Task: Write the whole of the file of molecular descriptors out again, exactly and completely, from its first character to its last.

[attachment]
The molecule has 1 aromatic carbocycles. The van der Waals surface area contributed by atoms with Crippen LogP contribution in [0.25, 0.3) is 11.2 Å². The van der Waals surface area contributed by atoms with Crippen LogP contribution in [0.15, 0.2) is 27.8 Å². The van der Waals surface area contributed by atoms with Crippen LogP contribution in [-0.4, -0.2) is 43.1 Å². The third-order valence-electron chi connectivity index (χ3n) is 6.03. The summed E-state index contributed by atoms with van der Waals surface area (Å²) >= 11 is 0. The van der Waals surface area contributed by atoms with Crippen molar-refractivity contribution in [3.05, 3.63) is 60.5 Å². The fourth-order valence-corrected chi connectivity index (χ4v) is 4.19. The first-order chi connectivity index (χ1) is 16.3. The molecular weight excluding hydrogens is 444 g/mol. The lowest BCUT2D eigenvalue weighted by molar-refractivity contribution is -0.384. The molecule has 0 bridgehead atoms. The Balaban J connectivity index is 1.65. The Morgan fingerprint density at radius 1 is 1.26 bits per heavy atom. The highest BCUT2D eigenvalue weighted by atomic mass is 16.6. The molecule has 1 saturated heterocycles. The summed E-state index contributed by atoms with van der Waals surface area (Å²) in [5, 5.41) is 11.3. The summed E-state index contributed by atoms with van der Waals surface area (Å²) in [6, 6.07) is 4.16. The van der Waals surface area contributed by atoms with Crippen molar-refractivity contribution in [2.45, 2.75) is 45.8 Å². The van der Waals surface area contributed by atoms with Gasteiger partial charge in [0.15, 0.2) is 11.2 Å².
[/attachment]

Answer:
The molecule has 1 aromatic carbocycles. The van der Waals surface area contributed by atoms with Crippen LogP contribution in [0.25, 0.3) is 11.2 Å². The van der Waals surface area contributed by atoms with Crippen LogP contribution in [0.15, 0.2) is 27.8 Å². The van der Waals surface area contributed by atoms with Crippen LogP contribution in [-0.4, -0.2) is 43.1 Å². The third-order valence-electron chi connectivity index (χ3n) is 6.03. The summed E-state index contributed by atoms with van der Waals surface area (Å²) >= 11 is 0. The van der Waals surface area contributed by atoms with Crippen molar-refractivity contribution in [3.05, 3.63) is 60.5 Å². The fourth-order valence-corrected chi connectivity index (χ4v) is 4.19. The first-order chi connectivity index (χ1) is 16.3. The molecular weight excluding hydrogens is 444 g/mol. The lowest BCUT2D eigenvalue weighted by molar-refractivity contribution is -0.384. The molecule has 0 bridgehead atoms. The Balaban J connectivity index is 1.65. The Morgan fingerprint density at radius 1 is 1.26 bits per heavy atom. The highest BCUT2D eigenvalue weighted by atomic mass is 16.6. The molecule has 1 saturated heterocycles. The summed E-state index contributed by atoms with van der Waals surface area (Å²) in [5, 5.41) is 11.3. The summed E-state index contributed by atoms with van der Waals surface area (Å²) in [6, 6.07) is 4.16. The van der Waals surface area contributed by atoms with Crippen molar-refractivity contribution in [2.45, 2.75) is 45.8 Å². The van der Waals surface area contributed by atoms with Gasteiger partial charge in [0.15, 0.2) is 11.2 Å².